It’s been said that drinking wine goes best with a good meal. And in Chile, it’s been said that drinking wine goes best with a good meal from the grill.
Grilling is less of a seasonal activity as it is a state of mind. A well-worn grill is a humble tool; a stalwart companion to any back patio, newly stained deck, or rugged campsite. Sure it’s seen shinier days, but it’s ready for action regardless of the season, the temperature, or the news cycle. All it needs is fresh fuel.
A grape, on the other hand, is like a mercurial toddler. It needs warmth, water, constant attention and gentle nurturing in order to grow into a fully formed, mature, and — fingers crossed — complex wine.
Grapes are also like toddlers because they seem to be everywhere. But what sets apart the same varietal from Healdsburg, Stellenbosch, Pouilly-Fumé, and Long Island? Its upbringing.
Chile seems to have it all: a sprawling coastline of 2,670 miles, oxygen-rich Humboldt Current waters, cool winds pulled from the Andes, and a multitude of microclimates suitable for just about every grape. Producers have invested a considerable amount into sustainable, organic, and biodynamic practices to ensure the wine’s quality and its carbon footprint are as high and low, respectively, as possible. Simply put, Chile is an ideal place to make quaffable, ageable, robust, and delicate wine.
So, without further ado, open a bottle, fire up the grill, and enjoy this guide to Chilean wine pairing with grilled food!
Chilean winemakers plant around 95,000 acres’ worth of this noble grape, making it the world’s second-largest producer of Cabernet Sauvignon after la belle France. You’ll find Chilean Cabernet grown throughout the country, with some of the best bottles reigning from Maipo Valley. The wines are diverse, ranging from intense bold and toasty notes, to more elegant silky and vibrant styles. As a whole, though, the Cabernets tend to be more on the tart-but-fruity, with-black-cherry-tobacco-and-a-bit-of-various-peppers side of things.
Now, it’s no secret that a big red pairs with a hearty steak. But Chilean fare goes beyond your run-of-the-mill chop house. Think Patagonian lamb cooked asado al palo, on a spit, or stick next to a fire. After you’ve been patient for three or so hours, you’ll be rewarded with smoky, tender lamb meat. It’s best to serve alongside a healthy portion of pebre, a Chilean condiment made of chopped onions, tomatoes, garlic, cilantro, aji peppers, and olive oil. You won’t be sorry.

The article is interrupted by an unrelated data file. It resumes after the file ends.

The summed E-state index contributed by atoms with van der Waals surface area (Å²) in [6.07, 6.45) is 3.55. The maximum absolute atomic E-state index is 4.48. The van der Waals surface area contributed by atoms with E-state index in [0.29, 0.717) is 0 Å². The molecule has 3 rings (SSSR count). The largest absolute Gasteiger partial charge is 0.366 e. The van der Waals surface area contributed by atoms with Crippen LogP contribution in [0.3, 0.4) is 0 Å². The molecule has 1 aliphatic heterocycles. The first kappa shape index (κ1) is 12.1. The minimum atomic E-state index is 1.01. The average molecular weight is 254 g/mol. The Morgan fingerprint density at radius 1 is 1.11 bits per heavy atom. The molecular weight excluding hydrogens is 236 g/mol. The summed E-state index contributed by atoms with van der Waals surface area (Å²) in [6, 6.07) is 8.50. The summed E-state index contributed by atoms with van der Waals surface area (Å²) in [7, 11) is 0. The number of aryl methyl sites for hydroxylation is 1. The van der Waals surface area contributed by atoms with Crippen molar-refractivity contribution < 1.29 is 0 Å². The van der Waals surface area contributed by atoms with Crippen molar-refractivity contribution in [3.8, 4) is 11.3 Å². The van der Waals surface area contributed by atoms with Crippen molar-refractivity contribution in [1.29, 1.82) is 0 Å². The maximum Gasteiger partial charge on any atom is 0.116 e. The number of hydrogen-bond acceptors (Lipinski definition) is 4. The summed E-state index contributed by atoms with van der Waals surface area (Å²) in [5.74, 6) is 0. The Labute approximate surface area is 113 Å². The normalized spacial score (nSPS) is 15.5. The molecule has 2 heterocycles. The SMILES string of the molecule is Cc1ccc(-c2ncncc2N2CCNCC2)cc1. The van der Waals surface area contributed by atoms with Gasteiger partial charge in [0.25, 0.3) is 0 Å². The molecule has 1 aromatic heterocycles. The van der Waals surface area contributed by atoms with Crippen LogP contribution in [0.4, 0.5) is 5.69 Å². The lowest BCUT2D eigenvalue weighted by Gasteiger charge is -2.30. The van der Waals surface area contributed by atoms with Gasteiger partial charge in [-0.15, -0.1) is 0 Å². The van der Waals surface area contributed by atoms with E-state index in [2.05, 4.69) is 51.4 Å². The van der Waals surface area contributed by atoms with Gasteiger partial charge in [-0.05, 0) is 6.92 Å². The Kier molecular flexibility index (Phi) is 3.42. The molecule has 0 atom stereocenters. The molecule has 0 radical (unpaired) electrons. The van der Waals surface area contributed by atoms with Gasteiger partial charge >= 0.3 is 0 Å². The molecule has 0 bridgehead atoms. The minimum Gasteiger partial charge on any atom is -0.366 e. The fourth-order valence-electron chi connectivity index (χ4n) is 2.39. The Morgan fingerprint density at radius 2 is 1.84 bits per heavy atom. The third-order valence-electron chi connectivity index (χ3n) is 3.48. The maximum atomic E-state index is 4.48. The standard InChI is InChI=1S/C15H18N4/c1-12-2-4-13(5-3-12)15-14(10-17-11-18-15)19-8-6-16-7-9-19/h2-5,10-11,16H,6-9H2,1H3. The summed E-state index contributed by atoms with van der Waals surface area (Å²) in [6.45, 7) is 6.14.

Sauvignon Blanc production in Chile centers around Casablanca Valley. The wines make for perfect aperitifs, with a lively balance of herbs, grass, and tropical fruit backed by the acidity to clean your palate before another generous swig. The cool coastal climate bolsters the wine’s lean structure and adds just the right amount of salinity.
But don’t limit yourself. Along Chile’s expansive coastline there are plenty of winemakers who are making fabulous expressions of Sauvignon Blanc. The San Antonio Valley, 55 miles west of Santiago, has the ocean to thank for its colder daytime and nighttime temperatures, which extend the growing season and ripening time. This, plus the granitic soil, leads to herbaceous, acidic, and well-balanced offerings from the up-and- coming region. Limari Valley, on the other hand, is much farther north and has more of a hot and dry climate. Averaging around four inches of rainfall per year, grapes in the region tend to mimic the riper, fruit-driven styles of Napa Valley.
As for the grill, you’re best off with white meats. Perhaps that trout you caught earlier will do; just stuff it with some of your favorite herbs and lemon. Give it a sprinkling of salt, then you’re golden with this pairing.
This Bordeaux expat is a particularly unique grape for Chile. Its Carménère was only discovered to be Carménère in 1994 and not, to Miles from “Sideways”’ delight, Merlot. It has restrained tannins, sturdy acidity, and aromas of both black peppercorns and green bell peppers (shout out to the aromatic compound pyrazine!). With tasting notes including tobacco, black cherry, and plum, this light-in-body red stands up to tender meats like pork on the grill. Keep your eyes peeled for vintages from the Colchagua Valley, along with the Cachapoal Valley.
Because of the nearby Pacific Ocean, there are a couple schools of thought on Syrah in Chile. Coastal vintages are more apt to be leaner, brighter, and more acidic as opposed to the inland wines, which are bolder, earthier, and more structured. According to Ricardo Grellet, President of Pan-American Alliance of Sommeliers, “Sometimes just a piece of grilled cow with an excellent red wine makes our day.” He said it. Look for the Casablanca Valley, Elqui, and Choapa Syrahs for a tasty complement to your Fred Flintstone-sized steak.
In case anyone is feeling left out — e.g., vegans and vegetarians — there are bountiful vegetables just yearning for a light drizzle of oil before hitting the grill. The delicate flavor profiles of vegetables, even with the char and smoke of a grill, are more suited for lighter-bodied wines. Enter two Old World powerhouses: Chardonnay and Pinot Noir.
Chile’s Chardonnay, especially those from Limarí, Malleco, and San Antonio Valley, exhibits a lean, medium body with meringue, stewed peach, and minerality topped off by outstanding acidity, thanks to the coastal climate. Try it with grilled corn; you sure will be happy.
Chilean Pinot is less of a dirt-filled (that’s intended as a compliment), Burgundian style. Instead, these well-balanced bottles are plush red with plum and allspice notes, and an elegant, almost creamy finish. Look for all-star Pinots from Leyda Valley and Bío-Bio, and get ready to take your grilled portobellos to new heights.